Jewish Museum of Belgium: Ellis Island
The Jewish Museum of Belgium presents ‘Ellis Island’, a group show exploring themes of exile and migration, and reflecting on spaces of dispersion, confinement, and wandering.
The Jewish Museum of Belgium presents Ellis Island, a group show exploring themes of exile and migration, and reflecting on spaces of dispersion, confinement, and wandering. Curated by Eloi Bucher in collaboration with the Jewish Museum of Belgium, the exhibition features nine contemporary artists, including Armando Andrade Tudela, Marianne Berenhaut, Heidi Bucher, Miriam Cahn, Latifa Echakhch, Sigalit Landau, Alina Szapocznikow, Naama Tsabar and Lawrence Weiner.
The exhibition is housed within the Project Space, the Jewish Museum’s site for experimental projects, which provides space for contemporary artistic practices while maintaining a critical view on structural themes with which the museum is working. The Museum itself operates at the intersection of art and culture, and is a space for tradition, openness, and debate, with an eye on the future. Created in the lead up to a major retrospective of French photographer Mathieu Pernot, Ellis Island demonstrates this duality of history and modernity.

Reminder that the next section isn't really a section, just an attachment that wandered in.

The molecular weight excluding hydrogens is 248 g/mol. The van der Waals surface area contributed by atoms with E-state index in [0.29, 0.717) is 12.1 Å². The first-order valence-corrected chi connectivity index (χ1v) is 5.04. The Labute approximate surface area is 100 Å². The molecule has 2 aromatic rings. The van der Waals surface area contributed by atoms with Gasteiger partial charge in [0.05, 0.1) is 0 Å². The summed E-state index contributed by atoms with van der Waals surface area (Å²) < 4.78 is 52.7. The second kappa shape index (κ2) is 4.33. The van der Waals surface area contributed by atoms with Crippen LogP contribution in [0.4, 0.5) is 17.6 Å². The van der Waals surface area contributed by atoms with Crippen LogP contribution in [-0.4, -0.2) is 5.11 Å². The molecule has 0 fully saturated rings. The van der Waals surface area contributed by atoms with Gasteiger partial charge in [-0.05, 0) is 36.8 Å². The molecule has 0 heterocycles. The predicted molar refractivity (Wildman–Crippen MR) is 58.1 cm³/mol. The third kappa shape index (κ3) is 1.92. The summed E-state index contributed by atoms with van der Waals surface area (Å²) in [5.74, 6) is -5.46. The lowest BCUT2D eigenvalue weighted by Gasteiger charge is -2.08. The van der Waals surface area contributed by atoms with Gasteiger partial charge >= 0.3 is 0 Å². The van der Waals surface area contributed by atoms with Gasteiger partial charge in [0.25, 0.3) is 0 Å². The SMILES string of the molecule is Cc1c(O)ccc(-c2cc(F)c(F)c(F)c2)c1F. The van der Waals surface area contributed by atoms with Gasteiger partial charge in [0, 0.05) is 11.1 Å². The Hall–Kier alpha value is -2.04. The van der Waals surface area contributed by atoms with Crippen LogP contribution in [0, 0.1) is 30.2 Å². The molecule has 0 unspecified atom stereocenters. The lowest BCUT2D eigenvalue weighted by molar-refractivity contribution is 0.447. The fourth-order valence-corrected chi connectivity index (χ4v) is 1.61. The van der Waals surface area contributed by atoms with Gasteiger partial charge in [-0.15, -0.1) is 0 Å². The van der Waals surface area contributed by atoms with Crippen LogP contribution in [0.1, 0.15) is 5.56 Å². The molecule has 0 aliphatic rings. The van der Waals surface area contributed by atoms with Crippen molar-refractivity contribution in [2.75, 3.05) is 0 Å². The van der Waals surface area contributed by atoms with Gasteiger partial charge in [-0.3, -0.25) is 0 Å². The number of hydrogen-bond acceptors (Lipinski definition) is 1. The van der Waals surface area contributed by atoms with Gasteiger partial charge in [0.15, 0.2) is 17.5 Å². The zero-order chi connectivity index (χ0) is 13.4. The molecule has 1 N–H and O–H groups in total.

The exhibition’s title refers to the New York island, situated near Manhattan. As the main port of entry for many immigrant communities arriving to the United States between 1892 and 1924, it symbolised a utopian space in which one’s identity and body is transformed. Nearly sixteen million immigrants – predominantly European, but also from Middle Eastern nations – transited through the island, where they underwent a series of medical and psychological examinations. Georges Perec, a writer of Polish Jewish origin, wrote of Ellis Island in 1979 as a ‘non-place’; a place where one leaves room for dreams and the hope of a better world.
Within the exhibition itself, Ellis Island does not function as a theme or a mere illustration of a rhetoric. Instead, it is a motif or formula; a unit of syntax that has the capacity to reveal a memory or trigger the imagination through the works of the selected twentieth and twenty-first-century artists. The exhibition showcases diverse artworks, from Belgian artist Marianne Berenhaut’s soft ‘garbage dolls’ made from discarded stockings, to a destroyed electric guitar by Naama Tsabar, which invites the viewer to participate directly in the exhibition by playing on the broken guitar to create new scores. Polish artist Alina Szapocznikow exhibits provocative works on paper that are at once sexualized, visceral, humorous and political, while Lawrence Weiner’s words painted on the wall of the museum’s yard formulate statements in a neutral language. Alongside these works and others, Latifa Echakhch’s ‘Hanging Clouds’ series allows the visitor to discover fragments of history in objects that are almost derisory, but also represent the artist’s childhood reminiscences drawn from the depths of memory.
Ellis Island is on show at the Jewish Museum of Belgium Project Space until 29 August.
Images courtesy of the Jewish Museum of Belgium.